Last week, I posted a short essay here on the reaction of the Modern Language Association and the American Historical Association to recent doctoral recipients’ difficulties in securing the tenure-track academic jobs for which their programs specifically prepare them. I noted that the graduate academy’s reaction was startlingly similar to what inexplicably remains a widespread belief in the similarly constrained legal academy—namely, that the advanced degrees we sell are not being overproduced, but rather “underused,” prompting a distinguished committee of language and literature scholars to recommend that prospective degree candidates be encouraged to devote a median nine years of their lives to a Ph.D. in language or literature in order to teach (among other things) high school.
Among the various reactions I received was a comment on PrawfsBlawg by Northwestern Law Dean and AALS President Dan Rodriguez. Dean Rodriguez dismisses my observations as an “angry” effort to “channel the irritated folks who pepper this post with ‘stick it to the man’ comments in a redundant and wholly predictable way.” (He also calls me “clever,” but I have a feeling he didn’t mean it the way I might have liked.) I don’t think that’s a fair characterization of the post, but I’ll leave that judgment to you. Much more disappointing is his reduction of the post to the contention that “law profs and administrators who counsel students to pursue non-traditional jobs”—even really good jobs that fully capitalize on the law degree—“are engaging in subterfuge and worse,” when that badly misstates the point I was trying to make. Since Dean Rodriguez is a distinguished scholar and teacher (and by all reports a very nice guy besides), I need to consider the possibility this disconnect resulted from my own failure of clarity. Thus it seems incumbent on me to try again:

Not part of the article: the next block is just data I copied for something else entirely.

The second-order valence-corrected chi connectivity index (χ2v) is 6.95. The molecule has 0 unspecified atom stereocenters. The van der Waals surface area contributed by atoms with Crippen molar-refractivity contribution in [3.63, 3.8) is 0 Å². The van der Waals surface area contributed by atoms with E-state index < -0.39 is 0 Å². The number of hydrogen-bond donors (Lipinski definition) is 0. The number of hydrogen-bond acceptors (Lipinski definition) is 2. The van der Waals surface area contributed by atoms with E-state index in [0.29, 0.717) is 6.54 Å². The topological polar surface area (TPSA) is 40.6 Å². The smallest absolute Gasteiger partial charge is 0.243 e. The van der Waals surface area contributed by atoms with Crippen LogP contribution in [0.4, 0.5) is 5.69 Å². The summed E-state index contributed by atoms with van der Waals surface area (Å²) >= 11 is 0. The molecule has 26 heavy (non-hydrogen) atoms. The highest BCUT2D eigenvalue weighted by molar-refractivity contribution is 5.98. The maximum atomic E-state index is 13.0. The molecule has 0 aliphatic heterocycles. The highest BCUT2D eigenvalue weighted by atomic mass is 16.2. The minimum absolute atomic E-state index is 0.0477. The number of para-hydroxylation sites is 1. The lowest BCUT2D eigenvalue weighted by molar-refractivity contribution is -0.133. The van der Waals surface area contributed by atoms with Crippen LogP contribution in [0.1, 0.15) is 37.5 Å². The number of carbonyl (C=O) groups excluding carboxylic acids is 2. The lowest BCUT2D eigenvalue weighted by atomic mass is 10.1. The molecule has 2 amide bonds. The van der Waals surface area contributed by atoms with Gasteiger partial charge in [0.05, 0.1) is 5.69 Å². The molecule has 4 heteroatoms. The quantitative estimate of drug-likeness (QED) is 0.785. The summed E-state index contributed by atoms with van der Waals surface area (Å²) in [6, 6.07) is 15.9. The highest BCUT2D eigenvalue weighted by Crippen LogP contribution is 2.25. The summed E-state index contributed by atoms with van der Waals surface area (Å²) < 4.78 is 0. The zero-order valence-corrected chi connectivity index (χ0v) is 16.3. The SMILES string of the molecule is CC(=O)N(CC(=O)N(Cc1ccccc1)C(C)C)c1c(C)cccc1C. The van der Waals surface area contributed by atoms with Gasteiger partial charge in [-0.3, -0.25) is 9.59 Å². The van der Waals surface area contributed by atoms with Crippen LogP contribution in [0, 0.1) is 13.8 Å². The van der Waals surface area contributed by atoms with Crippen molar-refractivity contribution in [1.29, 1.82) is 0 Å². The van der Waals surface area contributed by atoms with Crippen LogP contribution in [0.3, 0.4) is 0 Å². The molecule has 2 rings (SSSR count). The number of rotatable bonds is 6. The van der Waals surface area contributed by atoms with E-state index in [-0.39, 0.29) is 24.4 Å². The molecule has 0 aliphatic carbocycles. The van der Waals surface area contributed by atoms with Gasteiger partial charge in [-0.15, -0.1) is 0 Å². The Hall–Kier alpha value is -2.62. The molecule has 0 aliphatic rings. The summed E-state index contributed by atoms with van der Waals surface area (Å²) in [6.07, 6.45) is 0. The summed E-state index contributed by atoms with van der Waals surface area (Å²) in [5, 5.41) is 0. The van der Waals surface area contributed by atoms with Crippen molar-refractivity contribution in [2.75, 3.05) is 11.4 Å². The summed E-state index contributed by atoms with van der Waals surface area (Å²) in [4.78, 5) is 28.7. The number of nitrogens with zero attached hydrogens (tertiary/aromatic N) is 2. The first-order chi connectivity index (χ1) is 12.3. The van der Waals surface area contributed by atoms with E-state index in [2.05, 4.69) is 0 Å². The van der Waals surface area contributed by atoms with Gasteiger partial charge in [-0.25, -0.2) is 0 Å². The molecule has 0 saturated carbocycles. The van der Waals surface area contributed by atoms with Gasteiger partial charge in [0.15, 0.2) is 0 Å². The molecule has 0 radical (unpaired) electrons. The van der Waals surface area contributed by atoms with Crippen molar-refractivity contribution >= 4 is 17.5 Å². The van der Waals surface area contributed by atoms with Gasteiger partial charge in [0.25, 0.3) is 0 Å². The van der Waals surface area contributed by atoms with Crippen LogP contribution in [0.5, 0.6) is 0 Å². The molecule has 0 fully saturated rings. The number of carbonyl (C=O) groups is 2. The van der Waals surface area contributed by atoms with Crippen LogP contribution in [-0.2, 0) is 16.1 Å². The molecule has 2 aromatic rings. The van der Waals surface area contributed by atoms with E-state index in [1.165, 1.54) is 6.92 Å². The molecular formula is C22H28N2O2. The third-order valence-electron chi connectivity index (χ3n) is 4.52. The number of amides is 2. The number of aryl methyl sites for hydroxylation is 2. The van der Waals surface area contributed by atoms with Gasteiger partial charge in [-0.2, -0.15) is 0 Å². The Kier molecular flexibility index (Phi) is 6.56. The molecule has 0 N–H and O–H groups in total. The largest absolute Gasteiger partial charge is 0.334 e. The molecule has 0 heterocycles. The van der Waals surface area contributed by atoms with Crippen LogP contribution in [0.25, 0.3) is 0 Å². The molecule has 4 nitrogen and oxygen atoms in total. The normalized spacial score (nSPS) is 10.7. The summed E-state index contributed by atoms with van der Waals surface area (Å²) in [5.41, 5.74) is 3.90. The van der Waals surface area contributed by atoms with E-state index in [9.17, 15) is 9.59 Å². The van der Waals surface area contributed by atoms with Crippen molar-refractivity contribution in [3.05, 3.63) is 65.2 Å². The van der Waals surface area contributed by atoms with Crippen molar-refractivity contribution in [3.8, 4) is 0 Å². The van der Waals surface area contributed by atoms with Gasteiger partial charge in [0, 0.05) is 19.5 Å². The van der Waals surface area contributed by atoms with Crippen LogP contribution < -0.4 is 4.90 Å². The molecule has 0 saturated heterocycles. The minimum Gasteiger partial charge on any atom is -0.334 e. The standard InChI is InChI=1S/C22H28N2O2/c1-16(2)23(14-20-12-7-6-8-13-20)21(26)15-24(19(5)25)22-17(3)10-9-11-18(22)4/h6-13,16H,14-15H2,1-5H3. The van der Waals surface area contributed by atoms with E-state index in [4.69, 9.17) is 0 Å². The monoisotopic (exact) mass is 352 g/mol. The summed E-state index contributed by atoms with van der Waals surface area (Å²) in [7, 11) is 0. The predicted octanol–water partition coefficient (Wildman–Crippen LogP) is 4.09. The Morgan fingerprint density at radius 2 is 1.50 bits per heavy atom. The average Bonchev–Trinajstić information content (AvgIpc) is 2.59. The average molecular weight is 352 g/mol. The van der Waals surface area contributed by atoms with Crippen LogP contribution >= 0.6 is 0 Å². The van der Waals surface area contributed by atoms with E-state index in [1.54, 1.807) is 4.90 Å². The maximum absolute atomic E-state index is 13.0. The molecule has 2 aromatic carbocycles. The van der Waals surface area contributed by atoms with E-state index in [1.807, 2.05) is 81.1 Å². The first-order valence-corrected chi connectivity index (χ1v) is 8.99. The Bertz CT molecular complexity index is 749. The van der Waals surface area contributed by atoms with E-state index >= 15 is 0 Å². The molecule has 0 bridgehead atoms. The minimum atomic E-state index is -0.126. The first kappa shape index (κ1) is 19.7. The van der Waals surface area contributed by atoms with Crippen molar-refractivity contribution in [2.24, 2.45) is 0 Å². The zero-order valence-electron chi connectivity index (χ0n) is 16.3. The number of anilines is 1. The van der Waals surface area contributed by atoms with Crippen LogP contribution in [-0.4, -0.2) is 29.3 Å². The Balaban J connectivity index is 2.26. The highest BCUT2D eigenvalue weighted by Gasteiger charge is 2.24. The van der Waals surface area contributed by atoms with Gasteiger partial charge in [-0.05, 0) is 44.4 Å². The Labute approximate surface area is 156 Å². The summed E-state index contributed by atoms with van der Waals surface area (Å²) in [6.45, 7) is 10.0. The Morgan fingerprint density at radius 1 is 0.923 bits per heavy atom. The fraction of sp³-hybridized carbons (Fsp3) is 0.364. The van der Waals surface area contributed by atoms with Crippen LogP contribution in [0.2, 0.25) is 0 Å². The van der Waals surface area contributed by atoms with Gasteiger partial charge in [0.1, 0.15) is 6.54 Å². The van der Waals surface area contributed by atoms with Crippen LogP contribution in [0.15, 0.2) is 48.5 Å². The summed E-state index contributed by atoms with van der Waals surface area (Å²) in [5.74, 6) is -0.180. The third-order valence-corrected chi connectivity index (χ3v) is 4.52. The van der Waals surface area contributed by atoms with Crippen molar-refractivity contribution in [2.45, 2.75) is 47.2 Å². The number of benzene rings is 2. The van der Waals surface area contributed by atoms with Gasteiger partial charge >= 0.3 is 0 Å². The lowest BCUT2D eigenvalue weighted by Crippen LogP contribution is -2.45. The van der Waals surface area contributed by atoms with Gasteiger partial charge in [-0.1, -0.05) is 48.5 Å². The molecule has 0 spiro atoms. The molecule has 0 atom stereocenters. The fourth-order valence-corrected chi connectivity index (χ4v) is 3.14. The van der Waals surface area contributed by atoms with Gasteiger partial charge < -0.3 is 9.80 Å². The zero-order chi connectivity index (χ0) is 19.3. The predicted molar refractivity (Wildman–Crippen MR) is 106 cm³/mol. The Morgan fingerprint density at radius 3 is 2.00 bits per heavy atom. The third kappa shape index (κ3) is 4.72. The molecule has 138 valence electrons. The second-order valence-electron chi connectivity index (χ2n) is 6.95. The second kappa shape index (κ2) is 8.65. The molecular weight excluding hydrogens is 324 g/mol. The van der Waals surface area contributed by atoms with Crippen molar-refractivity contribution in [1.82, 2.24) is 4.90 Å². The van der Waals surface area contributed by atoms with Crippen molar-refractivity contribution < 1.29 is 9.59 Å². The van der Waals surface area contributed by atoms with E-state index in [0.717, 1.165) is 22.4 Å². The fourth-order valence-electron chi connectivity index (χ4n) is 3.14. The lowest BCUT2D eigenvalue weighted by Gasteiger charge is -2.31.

There are essentially three ways you can think about the relationship between obtaining an advanced degree and any employment you may obtain afterwards. One is to hold that, for you at least, there is no relationship between the two at all—that you wish or wished to obtain the advanced degree for the love of the discipline rather than for any instrumental purpose, and that you feel your life will be or has been so enriched by the course of study alone that no more mundane resulting benefit is necessary to justify your choice. This is undoubtedly the case for some devotees of the liberal arts, but their preferences and needs can fairly be described as idiosyncratic. The typical person thinks about graduate or professional education as substantive preparation for a career. (Someone who chooses to pursue an advanced degree usually anticipates enjoying the subject matter too, but that alone is not enough to justify the course of study for the ordinary person—the degree must lead to something more than enlightenment, as heady and transformative as enlightenment may be.)